Experimenting With GPT-3 Felt Like Witnessing a Technological Revolution
The potential for the new artificial intelligence program is nearly unfathomable
On July 3, 1896, the Lumiére brothers embarked on one of the most remarkable demo series of all time. After creating one of the world’s first films — a 50-second clip of a train arriving at La Ciotat Station in Southern France — they toured the world, projecting their new creation for audiences who had never seen a film before. As the train approached the camera, many people reportedly (and perhaps apocryphally) leaped out of their chairs and dove to the floor. They thought the train would come out of the screen and crush them.
After seeing the demo in Russia, critic Maxim Gorky realized, correctly, that film would forever change the world, writing, “Last night I was in the Kingdom of Shadows. … The extraordinary impression it creates is so unique and complex that I doubt my ability to describe it with all its nuances.” (The “shadows” were Gorky’s attempt to describe the appearance of flickering black-and-white images on a screen.) Grappling for words, Gorky wrote that the new medium of moving pictures was “strange,” “terrifying,” and ultimately “edifying.”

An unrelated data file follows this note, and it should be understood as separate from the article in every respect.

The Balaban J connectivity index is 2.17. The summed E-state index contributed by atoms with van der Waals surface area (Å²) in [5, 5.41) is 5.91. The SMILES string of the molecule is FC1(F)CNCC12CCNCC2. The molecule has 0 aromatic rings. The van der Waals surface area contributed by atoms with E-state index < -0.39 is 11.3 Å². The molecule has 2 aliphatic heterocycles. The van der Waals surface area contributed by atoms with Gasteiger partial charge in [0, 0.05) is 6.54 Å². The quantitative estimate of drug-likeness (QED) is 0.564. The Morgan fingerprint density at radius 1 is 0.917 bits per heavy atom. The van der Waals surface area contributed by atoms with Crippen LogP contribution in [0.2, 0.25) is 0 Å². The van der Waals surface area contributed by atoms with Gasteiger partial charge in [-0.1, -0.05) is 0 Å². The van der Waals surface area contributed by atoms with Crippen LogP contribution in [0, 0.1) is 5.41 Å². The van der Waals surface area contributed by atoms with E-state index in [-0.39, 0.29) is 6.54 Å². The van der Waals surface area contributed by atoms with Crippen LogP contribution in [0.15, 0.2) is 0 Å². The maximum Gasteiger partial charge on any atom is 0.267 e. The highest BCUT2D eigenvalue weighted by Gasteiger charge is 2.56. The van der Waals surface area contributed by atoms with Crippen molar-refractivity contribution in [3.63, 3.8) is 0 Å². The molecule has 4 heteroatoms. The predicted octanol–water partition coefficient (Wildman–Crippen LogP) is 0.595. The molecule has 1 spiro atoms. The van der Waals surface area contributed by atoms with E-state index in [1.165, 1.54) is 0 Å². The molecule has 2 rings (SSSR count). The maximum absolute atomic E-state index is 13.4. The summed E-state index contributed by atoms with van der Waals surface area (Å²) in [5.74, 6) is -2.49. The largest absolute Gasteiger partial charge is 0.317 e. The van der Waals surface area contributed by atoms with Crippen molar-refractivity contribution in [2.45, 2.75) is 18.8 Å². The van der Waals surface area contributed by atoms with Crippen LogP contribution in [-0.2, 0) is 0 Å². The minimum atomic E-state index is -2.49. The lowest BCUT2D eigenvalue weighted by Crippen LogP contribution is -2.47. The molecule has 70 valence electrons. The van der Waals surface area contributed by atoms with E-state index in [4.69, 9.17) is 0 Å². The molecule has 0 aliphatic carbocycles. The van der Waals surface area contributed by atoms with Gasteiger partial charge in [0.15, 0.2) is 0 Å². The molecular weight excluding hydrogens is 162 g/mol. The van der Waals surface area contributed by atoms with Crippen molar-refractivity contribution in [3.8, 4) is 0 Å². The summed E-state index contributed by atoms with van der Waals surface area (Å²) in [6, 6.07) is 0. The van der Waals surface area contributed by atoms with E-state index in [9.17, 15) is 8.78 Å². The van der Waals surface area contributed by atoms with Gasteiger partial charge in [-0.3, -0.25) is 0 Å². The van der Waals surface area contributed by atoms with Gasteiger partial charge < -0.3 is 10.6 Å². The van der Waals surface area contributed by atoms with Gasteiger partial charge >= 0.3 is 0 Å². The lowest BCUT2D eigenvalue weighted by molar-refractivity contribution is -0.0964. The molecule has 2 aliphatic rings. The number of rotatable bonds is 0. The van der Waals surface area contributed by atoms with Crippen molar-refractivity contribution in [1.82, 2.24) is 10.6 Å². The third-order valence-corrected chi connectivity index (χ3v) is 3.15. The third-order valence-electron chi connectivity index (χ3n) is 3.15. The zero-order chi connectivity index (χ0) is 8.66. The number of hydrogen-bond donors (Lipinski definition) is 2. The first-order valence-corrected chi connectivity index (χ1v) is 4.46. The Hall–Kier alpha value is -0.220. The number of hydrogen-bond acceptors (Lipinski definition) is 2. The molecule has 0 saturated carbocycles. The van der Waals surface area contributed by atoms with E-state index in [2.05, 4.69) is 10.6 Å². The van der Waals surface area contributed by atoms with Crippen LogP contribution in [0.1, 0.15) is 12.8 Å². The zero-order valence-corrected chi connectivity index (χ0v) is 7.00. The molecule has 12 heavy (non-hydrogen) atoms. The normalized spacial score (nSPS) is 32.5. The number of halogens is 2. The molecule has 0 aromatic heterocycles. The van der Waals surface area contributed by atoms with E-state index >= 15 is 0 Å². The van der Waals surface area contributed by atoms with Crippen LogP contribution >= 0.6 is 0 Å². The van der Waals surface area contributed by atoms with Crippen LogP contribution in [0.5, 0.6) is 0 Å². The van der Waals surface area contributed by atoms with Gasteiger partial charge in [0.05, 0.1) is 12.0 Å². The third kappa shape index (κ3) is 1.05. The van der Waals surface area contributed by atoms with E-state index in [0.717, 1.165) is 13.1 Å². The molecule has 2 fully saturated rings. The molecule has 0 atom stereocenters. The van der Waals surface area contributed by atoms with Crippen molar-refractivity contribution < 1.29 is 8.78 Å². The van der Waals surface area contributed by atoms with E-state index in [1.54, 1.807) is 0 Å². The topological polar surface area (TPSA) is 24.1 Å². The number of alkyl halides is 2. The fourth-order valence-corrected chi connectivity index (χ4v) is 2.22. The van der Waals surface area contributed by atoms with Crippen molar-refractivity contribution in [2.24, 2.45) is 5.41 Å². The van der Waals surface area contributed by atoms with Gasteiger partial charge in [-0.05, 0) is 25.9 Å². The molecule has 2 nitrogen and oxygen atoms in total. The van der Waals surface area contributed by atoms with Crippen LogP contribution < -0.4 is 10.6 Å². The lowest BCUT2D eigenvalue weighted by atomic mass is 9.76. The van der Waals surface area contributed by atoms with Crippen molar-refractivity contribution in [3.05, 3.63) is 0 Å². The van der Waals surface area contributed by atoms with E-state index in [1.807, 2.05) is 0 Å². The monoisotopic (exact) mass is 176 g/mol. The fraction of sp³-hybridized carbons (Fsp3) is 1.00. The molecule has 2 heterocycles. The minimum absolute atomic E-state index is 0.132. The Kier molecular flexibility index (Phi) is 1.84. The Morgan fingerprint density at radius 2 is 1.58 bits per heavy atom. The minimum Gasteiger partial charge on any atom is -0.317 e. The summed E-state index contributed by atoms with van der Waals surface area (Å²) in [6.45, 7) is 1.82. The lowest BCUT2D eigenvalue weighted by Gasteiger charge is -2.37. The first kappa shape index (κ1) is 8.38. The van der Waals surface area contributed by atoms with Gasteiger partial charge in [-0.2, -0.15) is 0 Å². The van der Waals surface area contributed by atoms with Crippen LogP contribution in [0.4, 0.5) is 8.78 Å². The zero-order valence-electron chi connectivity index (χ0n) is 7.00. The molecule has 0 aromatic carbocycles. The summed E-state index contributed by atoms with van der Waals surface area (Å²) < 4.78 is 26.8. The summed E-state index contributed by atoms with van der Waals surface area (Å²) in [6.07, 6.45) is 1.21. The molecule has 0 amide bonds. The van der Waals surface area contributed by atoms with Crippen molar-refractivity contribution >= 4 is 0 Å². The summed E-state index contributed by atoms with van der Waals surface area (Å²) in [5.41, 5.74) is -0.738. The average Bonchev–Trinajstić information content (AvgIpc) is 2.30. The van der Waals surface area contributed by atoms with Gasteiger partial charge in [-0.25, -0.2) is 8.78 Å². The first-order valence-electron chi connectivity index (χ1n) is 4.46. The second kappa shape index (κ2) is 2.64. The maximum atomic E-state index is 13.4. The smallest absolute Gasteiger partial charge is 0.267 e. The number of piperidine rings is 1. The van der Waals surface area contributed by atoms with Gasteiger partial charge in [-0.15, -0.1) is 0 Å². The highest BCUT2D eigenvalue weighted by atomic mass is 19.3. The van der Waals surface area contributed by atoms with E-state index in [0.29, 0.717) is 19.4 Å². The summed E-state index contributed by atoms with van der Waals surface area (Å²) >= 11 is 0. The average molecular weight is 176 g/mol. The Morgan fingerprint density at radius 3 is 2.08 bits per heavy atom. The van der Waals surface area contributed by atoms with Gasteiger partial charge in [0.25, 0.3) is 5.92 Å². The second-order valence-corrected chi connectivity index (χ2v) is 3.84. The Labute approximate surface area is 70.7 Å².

This week, I received access to GPT-3, a landmark artificial intelligence technology from OpenAI. GPT-3’s utilitarian name belies its incredible potential — for good and bad. I’ve seen a lot of technologies, and I’ve done a lot with A.I. after working in the field for over a decade. I can say with no irony or hyperbole that GPT-3 is the most important technical object I’ve seen since the internet itself and certainly the most significant artificial intelligence technology created in this millennium. Testing it out, I feel a bit like Gorky descending into the “Kingdom of Shadows” — at a loss for words as I bear witness to something that is simultaneously totally new, deeply terrifying, and completely electrifying.